Conceptual art was a major theme in Dada. In fact, the idea of creating aesthetically pleasing art was sometimes even mocked. This is why I kept the graphics very simple and representational, as opposed to intricate, pleasing designs. It is purposefully designed to support the message of the artwork as a whole, rather than being visually pleasing as an individual part. Hans Arp made use of chance when creating his art, so I made use of chance as well in the generation of the “worlds” that the player encounters in my game. The number of trees, resource points, and their locations are all random. Not only does this keep there from being any two games that are the same, but it also examines the different situations that can occur when chance takes the generation of a “world” to an extreme. I also liked the idea of the world not being a handcrafted place because the real world is also far from being handcrafted.

A final inspiration I would like to mention is Brenda Romero’s game Train. In this game, the player is not informed of what end state they are actually working towards accomplishing, but are merely given instructions on how to reach the end state. Upon reaching the end state, the players realize they are loading train cars and shipping people to Auschwitz. I thought that this method for revealing the game’s message would work well in my game as well. So, in my game I kept my instructions brief and the player (without any explanations before hand) should not understand that they are ruining the world until it is too late.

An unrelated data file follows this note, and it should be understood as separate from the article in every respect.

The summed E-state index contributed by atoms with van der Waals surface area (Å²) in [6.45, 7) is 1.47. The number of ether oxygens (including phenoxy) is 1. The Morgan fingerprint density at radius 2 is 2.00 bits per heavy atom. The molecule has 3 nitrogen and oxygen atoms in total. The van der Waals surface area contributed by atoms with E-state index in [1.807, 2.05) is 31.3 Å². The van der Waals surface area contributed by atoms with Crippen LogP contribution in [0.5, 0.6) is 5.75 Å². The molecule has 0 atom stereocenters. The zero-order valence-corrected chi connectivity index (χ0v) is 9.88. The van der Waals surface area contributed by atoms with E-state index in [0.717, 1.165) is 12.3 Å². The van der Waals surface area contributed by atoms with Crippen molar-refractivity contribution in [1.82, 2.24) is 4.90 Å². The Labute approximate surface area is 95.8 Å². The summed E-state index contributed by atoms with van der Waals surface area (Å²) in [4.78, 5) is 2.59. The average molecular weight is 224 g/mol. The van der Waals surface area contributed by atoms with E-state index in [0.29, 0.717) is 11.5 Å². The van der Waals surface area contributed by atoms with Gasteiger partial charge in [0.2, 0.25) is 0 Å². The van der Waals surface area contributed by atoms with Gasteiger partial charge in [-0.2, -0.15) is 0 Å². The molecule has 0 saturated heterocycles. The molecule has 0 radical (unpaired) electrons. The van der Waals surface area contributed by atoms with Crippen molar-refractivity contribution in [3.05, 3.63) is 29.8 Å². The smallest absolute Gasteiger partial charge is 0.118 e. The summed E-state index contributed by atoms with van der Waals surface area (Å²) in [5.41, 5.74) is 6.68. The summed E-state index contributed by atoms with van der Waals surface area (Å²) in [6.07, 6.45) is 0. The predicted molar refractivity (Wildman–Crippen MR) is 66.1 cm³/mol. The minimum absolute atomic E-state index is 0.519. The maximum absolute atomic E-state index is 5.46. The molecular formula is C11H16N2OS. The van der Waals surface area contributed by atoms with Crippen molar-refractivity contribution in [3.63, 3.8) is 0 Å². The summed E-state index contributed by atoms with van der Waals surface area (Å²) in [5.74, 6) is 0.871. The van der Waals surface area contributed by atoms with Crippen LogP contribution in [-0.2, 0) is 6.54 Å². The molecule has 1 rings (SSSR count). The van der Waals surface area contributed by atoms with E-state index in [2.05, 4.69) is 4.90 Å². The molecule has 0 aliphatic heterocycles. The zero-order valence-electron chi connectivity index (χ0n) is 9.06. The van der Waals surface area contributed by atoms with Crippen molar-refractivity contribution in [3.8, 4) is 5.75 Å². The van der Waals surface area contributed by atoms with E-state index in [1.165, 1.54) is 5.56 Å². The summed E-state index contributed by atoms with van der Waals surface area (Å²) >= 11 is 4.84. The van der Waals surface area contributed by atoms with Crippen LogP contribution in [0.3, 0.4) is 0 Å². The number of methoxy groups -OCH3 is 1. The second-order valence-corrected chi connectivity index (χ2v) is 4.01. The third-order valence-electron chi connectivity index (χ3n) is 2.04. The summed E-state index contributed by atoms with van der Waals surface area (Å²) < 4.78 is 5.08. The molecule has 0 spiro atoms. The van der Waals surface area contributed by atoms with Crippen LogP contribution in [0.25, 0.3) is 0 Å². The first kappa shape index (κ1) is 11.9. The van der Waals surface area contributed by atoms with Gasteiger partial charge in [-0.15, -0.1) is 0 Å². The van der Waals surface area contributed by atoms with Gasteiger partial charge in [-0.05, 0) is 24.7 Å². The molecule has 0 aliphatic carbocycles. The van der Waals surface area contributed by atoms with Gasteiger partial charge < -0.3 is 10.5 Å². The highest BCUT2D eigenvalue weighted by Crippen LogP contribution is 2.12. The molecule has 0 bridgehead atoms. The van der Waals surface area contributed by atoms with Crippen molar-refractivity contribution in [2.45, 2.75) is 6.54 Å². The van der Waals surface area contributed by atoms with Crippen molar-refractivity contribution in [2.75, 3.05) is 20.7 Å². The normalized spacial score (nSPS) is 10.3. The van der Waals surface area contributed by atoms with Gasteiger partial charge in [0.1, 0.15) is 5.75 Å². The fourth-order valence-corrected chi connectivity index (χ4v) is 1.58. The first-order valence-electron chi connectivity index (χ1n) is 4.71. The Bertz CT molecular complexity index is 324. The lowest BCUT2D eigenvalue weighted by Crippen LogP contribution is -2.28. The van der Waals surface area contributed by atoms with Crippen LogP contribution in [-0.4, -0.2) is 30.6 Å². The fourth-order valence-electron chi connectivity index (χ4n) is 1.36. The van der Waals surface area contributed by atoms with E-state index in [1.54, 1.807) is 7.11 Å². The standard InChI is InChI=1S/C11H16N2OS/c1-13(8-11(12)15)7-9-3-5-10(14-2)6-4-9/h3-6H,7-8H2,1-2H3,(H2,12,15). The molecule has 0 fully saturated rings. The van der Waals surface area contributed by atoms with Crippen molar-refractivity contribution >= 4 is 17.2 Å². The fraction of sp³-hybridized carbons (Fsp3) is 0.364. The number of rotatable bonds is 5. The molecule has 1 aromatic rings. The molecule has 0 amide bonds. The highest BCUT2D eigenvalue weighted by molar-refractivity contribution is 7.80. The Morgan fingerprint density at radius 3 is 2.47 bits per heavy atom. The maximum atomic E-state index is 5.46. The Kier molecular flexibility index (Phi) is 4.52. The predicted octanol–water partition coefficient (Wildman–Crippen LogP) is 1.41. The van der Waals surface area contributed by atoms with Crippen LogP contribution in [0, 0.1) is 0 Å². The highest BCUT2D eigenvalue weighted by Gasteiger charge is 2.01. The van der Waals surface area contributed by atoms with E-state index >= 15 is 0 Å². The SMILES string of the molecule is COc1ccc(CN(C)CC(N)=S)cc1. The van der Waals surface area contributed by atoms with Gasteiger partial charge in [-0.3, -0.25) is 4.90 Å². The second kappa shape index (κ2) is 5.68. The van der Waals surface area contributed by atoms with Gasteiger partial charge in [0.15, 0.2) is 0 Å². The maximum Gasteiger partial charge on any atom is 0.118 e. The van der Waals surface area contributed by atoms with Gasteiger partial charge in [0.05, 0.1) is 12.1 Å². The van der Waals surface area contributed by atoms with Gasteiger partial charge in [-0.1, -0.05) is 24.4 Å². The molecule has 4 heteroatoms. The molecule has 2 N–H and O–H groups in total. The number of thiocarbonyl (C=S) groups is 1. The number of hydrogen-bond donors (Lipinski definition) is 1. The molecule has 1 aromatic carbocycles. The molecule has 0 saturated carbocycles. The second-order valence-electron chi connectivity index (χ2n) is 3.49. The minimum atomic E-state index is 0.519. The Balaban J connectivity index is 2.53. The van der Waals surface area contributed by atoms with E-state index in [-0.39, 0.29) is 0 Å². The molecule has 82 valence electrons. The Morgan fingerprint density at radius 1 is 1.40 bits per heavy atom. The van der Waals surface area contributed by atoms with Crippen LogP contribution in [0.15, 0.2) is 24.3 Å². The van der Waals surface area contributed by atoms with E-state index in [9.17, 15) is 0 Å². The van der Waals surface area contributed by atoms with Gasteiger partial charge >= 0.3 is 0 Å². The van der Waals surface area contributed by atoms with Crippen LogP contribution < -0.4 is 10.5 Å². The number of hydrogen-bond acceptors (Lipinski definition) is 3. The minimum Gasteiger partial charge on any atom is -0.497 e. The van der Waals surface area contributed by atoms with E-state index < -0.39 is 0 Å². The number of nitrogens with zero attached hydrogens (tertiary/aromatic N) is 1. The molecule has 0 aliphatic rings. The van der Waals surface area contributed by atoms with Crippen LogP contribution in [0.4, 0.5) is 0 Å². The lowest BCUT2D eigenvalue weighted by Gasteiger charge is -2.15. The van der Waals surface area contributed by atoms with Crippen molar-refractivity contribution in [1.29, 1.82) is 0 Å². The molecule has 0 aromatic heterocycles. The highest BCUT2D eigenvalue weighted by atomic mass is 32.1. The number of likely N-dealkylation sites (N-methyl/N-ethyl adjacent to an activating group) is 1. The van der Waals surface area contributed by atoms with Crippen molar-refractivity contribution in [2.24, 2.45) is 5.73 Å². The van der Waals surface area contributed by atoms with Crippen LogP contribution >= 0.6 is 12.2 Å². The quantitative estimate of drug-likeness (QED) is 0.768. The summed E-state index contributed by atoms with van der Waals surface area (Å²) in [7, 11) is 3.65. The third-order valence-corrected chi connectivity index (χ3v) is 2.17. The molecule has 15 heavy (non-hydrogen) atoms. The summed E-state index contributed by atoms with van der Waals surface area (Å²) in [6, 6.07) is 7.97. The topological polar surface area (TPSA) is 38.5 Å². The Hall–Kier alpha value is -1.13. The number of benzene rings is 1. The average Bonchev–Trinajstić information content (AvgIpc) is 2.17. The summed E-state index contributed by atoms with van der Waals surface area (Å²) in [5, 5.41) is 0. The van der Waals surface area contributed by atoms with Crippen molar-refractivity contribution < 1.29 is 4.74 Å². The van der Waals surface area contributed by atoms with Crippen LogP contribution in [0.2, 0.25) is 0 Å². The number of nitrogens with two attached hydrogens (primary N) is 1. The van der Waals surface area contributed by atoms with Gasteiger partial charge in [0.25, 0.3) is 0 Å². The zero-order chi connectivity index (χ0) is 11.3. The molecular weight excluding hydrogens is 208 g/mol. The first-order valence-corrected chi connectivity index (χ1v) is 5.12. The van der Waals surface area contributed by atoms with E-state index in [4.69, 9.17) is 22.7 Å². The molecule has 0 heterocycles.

Game Overview:

The game is designed so you really cannot win, unless you do not actually interact with it, which of course is acceptable. When the player starts the game, they receive a small help tip that tells them to place “Rigs” on “Resources points.”